When I bumped into Tim Chambers Saturday morning on the UNLV campus, the wind had not yet started to blow. The Rebels baseball coach was driving a golf cart, showing supporters around. He appeared happy, happy and hairy.
Happy, because his Rebels have been winning baseball games. Percentage-wise, they’ve won better than two of every three games they’ve played, which ain’t bad, given their massively upgraded schedule.
Hairy, because he’s now sporting a big mustache.
Chambers said he did it to support the team. The UNLV players recently started growing mustaches to express camaraderie and esprit de corps. They seem to get along well with one another, so perhaps the UNLV basketball team should consider growing mustaches next season.
The very bottom of Tim Chambers’ mustache is gray in color. If there were a few more flecks at the end of 14 innings Sunday afternoon, it probably was because UNLV left 15 men on base and lost 4-3 to San Jose State on a windswept day at Wilson Stadium.
It was the second time this season the Rebels (25-11, 13-5 Mountain West) took the first two games against the Spartans but failed to complete the sweep.
“It’s hard to beat anybody three times in a row, I don’t care who you are,” Chambers said afterward.
“When the wind’s blowing sideways like it was today, you can’t hit the ball in the air. And that’s what we did. They hit the ball on the ground, and when you put the ball in play on the ground, hit line drives in the wind, stuff happens.
“They deserved to beat us today. I thought they outplayed us.”
That’s something Chambers hasn’t often had to say as the season heads into the homestretch. Despite playing the aforementioned rugged schedule and having their body clocks messed up on a couple of trips back East, UNLV is a virtual lock to make the 64-team NCAA Tournament.
The Rebels started the weekend with a lofty Rating Percentage Index of 12. Ten of their opponents are listed as NCAA Tournament teams in the latest Baseball America projections.
As is UNLV.
Not only does Baseball America have the Rebels solidly in, but it has them in as a regional host, ahead of Arizona State.
Of course, UNLV would have to bid on the regional, and that will cost money; Chambers doesn’t know how much money, because this hosting regionals business is all sort of new to the Rebels.
He said he would get on the phone today and hope to have some answers before the Rebels head to the Valley of the Sun on Tuesday for a key game against those Sun Devils.
Even with Sunday’s loss, the Rebels are 15-2 at home. And so should it come to pass, one would assume that playing the regional on campus would give UNLV an edge on the other three teams, which might be Arizona State, UC Irvine and Seton Hall, according to projections.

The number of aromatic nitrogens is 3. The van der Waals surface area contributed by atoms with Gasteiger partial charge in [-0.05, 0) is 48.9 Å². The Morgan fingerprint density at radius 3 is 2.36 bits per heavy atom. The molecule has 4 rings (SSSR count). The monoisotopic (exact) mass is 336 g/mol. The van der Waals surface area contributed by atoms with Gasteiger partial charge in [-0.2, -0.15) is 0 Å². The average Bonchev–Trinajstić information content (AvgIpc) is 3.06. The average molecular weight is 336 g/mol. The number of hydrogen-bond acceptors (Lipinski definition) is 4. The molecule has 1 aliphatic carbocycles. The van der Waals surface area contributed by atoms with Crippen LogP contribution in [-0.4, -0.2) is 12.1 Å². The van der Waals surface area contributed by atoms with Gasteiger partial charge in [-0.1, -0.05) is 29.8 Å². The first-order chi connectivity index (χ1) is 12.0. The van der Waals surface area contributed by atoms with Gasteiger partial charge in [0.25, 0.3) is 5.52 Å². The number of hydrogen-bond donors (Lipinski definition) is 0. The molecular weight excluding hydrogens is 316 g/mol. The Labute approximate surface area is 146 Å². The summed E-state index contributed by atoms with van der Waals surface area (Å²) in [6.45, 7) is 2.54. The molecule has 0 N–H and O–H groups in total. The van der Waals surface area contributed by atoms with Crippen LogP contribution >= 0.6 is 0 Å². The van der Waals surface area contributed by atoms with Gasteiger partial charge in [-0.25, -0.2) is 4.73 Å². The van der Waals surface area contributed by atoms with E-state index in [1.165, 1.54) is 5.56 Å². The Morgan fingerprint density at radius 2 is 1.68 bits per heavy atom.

“Tryin’ to figure out how it works,” Chambers said of playing baseball in the postseason.
“We’re getting a little ahead of ourselves, but (we should) be prepared to make the bid. If we continue to do what we’re doing, and we’re a one (seed), I don’t want to go out of town; I don’t want to go somewhere else. So we’ll figure out how much it’s going to cost and go from there.”
Sage Sammons, UNLV’s baseball information guy, was eavesdropping on the conversation. He said he did some research and learned the NCAA bid process for regionals opens April 18 and closes May 16.
I did a little research of my own and discovered it cost Virginia Tech around $170,000 to host the Blacksburg Regional last year.
But $60,000 of that reportedly went toward temporary bleachers to bring English Field, the ballpark there, up to the required minimum seating capacity.
As Chambers said, we’re getting a little ahead of ourselves, and the Rebels can’t afford too many more losses to middling teams such as San Jose State if they are to stay in the mix for a No. 1 seed.
“This won’t hurt us as long as we figure out a way to make it up somewhere,” he said.
UNLV could make it up in Tuesday’s game at Arizona State or another game against the Sun Devils here May 13, at Clemson May 4 and 5, or even by taking care of business against Mountain Westies New Mexico and San Diego State, two more projected tournament teams.
But regardless of how it turns out, “that we’re even talking about this is pretty neat for me, and for the kids, too,” Chambers said.
Yes, there’s still a lot of college baseball to be played, and the wind tends to blow this time of the year, and it’s capable of taking aspirations and dreams right along with it. But everything so far is pretty much going as Tim Chambers had planned, except for maybe that mustache.
Las Vegas Review-Journal sports columnist Ron Kantowski can be reached at email@example.com or 702-383-0352. Follow him on Twitter: @ronkantowski.